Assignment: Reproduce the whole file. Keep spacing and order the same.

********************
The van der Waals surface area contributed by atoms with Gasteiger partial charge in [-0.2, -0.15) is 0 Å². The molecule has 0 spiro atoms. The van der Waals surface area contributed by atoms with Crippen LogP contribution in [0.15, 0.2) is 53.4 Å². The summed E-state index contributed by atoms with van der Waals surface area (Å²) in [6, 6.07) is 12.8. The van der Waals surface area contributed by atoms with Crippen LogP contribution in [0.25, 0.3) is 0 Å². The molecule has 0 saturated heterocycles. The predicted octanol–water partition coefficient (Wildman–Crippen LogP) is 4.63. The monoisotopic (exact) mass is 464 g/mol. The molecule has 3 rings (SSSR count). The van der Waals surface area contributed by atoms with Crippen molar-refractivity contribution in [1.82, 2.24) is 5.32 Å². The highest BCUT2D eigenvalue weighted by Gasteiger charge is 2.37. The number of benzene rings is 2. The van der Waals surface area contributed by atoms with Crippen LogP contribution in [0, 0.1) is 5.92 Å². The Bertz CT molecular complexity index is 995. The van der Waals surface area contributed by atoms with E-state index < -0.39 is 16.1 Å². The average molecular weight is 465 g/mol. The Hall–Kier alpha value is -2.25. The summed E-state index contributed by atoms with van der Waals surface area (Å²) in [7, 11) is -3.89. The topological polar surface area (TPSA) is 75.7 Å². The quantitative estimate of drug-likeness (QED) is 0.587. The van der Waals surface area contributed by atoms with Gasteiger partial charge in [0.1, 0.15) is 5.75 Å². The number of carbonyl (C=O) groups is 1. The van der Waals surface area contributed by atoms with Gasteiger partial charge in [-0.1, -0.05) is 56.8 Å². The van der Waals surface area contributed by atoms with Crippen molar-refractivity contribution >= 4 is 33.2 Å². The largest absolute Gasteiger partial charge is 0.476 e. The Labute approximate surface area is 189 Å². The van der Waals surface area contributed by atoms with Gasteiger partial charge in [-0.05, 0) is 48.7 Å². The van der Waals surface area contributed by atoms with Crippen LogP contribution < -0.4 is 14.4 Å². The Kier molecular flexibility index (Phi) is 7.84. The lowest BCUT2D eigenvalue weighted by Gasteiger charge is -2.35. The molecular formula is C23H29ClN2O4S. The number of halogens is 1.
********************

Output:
The van der Waals surface area contributed by atoms with Gasteiger partial charge in [-0.2, -0.15) is 0 Å². The molecule has 0 spiro atoms. The van der Waals surface area contributed by atoms with Crippen LogP contribution in [0.15, 0.2) is 53.4 Å². The summed E-state index contributed by atoms with van der Waals surface area (Å²) in [6, 6.07) is 12.8. The van der Waals surface area contributed by atoms with Crippen LogP contribution in [0.25, 0.3) is 0 Å². The molecule has 0 saturated heterocycles. The predicted octanol–water partition coefficient (Wildman–Crippen LogP) is 4.63. The monoisotopic (exact) mass is 464 g/mol. The molecule has 3 rings (SSSR count). The van der Waals surface area contributed by atoms with Crippen molar-refractivity contribution in [1.82, 2.24) is 5.32 Å². The highest BCUT2D eigenvalue weighted by Gasteiger charge is 2.37. The number of benzene rings is 2. The van der Waals surface area contributed by atoms with Crippen LogP contribution in [0, 0.1) is 5.92 Å². The Bertz CT molecular complexity index is 995. The van der Waals surface area contributed by atoms with E-state index < -0.39 is 16.1 Å². The average molecular weight is 465 g/mol. The Hall–Kier alpha value is -2.25. The summed E-state index contributed by atoms with van der Waals surface area (Å²) in [7, 11) is -3.89. The topological polar surface area (TPSA) is 75.7 Å². The quantitative estimate of drug-likeness (QED) is 0.587. The van der Waals surface area contributed by atoms with Gasteiger partial charge in [0.1, 0.15) is 5.75 Å². The number of carbonyl (C=O) groups is 1. The van der Waals surface area contributed by atoms with Gasteiger partial charge in [-0.1, -0.05) is 56.8 Å². The van der Waals surface area contributed by atoms with Crippen molar-refractivity contribution >= 4 is 33.2 Å². The largest absolute Gasteiger partial charge is 0.476 e. The Labute approximate surface area is 189 Å². The van der Waals surface area contributed by atoms with Gasteiger partial charge in [-0.05, 0) is 48.7 Å². The van der Waals surface area contributed by atoms with Crippen LogP contribution < -0.4 is 14.4 Å². The Kier molecular flexibility index (Phi) is 7.84. The lowest BCUT2D eigenvalue weighted by Gasteiger charge is -2.35. The molecular formula is C23H29ClN2O4S. The number of halogens is 1.